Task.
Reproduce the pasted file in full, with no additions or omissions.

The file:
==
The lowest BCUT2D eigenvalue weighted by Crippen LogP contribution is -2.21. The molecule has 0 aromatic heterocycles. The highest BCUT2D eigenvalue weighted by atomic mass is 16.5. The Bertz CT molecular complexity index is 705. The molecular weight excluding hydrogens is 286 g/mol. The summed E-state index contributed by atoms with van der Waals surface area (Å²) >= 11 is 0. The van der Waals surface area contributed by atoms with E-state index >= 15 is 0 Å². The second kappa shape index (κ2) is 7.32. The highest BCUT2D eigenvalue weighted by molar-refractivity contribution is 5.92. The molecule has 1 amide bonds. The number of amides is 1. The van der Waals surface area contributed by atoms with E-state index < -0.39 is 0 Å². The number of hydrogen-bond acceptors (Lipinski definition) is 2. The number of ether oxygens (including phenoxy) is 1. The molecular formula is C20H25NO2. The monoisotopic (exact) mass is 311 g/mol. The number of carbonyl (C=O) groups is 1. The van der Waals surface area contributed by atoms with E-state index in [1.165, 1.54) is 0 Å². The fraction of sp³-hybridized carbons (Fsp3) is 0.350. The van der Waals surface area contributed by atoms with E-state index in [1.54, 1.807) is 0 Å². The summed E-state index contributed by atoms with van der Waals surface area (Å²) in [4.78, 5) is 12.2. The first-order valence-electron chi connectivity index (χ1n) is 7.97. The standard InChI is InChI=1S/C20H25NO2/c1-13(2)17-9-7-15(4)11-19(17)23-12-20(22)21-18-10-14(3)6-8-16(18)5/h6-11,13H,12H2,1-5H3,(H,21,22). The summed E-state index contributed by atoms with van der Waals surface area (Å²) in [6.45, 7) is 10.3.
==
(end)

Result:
The lowest BCUT2D eigenvalue weighted by Crippen LogP contribution is -2.21. The molecule has 0 aromatic heterocycles. The highest BCUT2D eigenvalue weighted by atomic mass is 16.5. The Bertz CT molecular complexity index is 705. The molecular weight excluding hydrogens is 286 g/mol. The summed E-state index contributed by atoms with van der Waals surface area (Å²) >= 11 is 0. The van der Waals surface area contributed by atoms with E-state index >= 15 is 0 Å². The second kappa shape index (κ2) is 7.32. The highest BCUT2D eigenvalue weighted by molar-refractivity contribution is 5.92. The molecule has 1 amide bonds. The number of amides is 1. The van der Waals surface area contributed by atoms with E-state index < -0.39 is 0 Å². The number of hydrogen-bond acceptors (Lipinski definition) is 2. The number of ether oxygens (including phenoxy) is 1. The molecular formula is C20H25NO2. The monoisotopic (exact) mass is 311 g/mol. The number of carbonyl (C=O) groups is 1. The van der Waals surface area contributed by atoms with E-state index in [1.165, 1.54) is 0 Å². The fraction of sp³-hybridized carbons (Fsp3) is 0.350. The van der Waals surface area contributed by atoms with E-state index in [1.54, 1.807) is 0 Å². The summed E-state index contributed by atoms with van der Waals surface area (Å²) in [4.78, 5) is 12.2. The first-order valence-electron chi connectivity index (χ1n) is 7.97. The standard InChI is InChI=1S/C20H25NO2/c1-13(2)17-9-7-15(4)11-19(17)23-12-20(22)21-18-10-14(3)6-8-16(18)5/h6-11,13H,12H2,1-5H3,(H,21,22). The summed E-state index contributed by atoms with van der Waals surface area (Å²) in [6.45, 7) is 10.3.